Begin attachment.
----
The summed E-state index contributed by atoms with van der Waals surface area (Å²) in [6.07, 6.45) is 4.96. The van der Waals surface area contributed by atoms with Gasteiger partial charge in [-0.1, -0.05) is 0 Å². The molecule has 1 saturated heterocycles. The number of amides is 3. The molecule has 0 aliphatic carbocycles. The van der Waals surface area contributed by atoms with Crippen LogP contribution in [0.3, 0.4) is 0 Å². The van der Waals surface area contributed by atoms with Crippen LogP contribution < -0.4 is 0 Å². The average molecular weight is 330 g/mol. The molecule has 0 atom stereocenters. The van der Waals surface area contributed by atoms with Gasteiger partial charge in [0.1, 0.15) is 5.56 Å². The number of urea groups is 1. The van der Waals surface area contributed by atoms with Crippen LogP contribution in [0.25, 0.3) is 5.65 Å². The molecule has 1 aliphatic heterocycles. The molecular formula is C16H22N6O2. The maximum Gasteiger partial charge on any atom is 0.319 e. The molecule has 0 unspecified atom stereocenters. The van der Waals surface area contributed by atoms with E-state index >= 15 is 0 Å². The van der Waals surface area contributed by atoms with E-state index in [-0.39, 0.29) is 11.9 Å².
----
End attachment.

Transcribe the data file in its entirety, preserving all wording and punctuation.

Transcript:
The summed E-state index contributed by atoms with van der Waals surface area (Å²) in [6.07, 6.45) is 4.96. The van der Waals surface area contributed by atoms with Gasteiger partial charge in [-0.1, -0.05) is 0 Å². The molecule has 1 saturated heterocycles. The number of amides is 3. The molecule has 0 aliphatic carbocycles. The van der Waals surface area contributed by atoms with Crippen LogP contribution in [0.3, 0.4) is 0 Å². The van der Waals surface area contributed by atoms with Crippen LogP contribution < -0.4 is 0 Å². The average molecular weight is 330 g/mol. The molecule has 0 atom stereocenters. The van der Waals surface area contributed by atoms with Gasteiger partial charge in [0.1, 0.15) is 5.56 Å². The number of urea groups is 1. The van der Waals surface area contributed by atoms with Crippen LogP contribution in [0.25, 0.3) is 5.65 Å². The molecule has 1 aliphatic heterocycles. The molecular formula is C16H22N6O2. The maximum Gasteiger partial charge on any atom is 0.319 e. The molecule has 0 unspecified atom stereocenters. The van der Waals surface area contributed by atoms with E-state index >= 15 is 0 Å². The van der Waals surface area contributed by atoms with E-state index in [-0.39, 0.29) is 11.9 Å².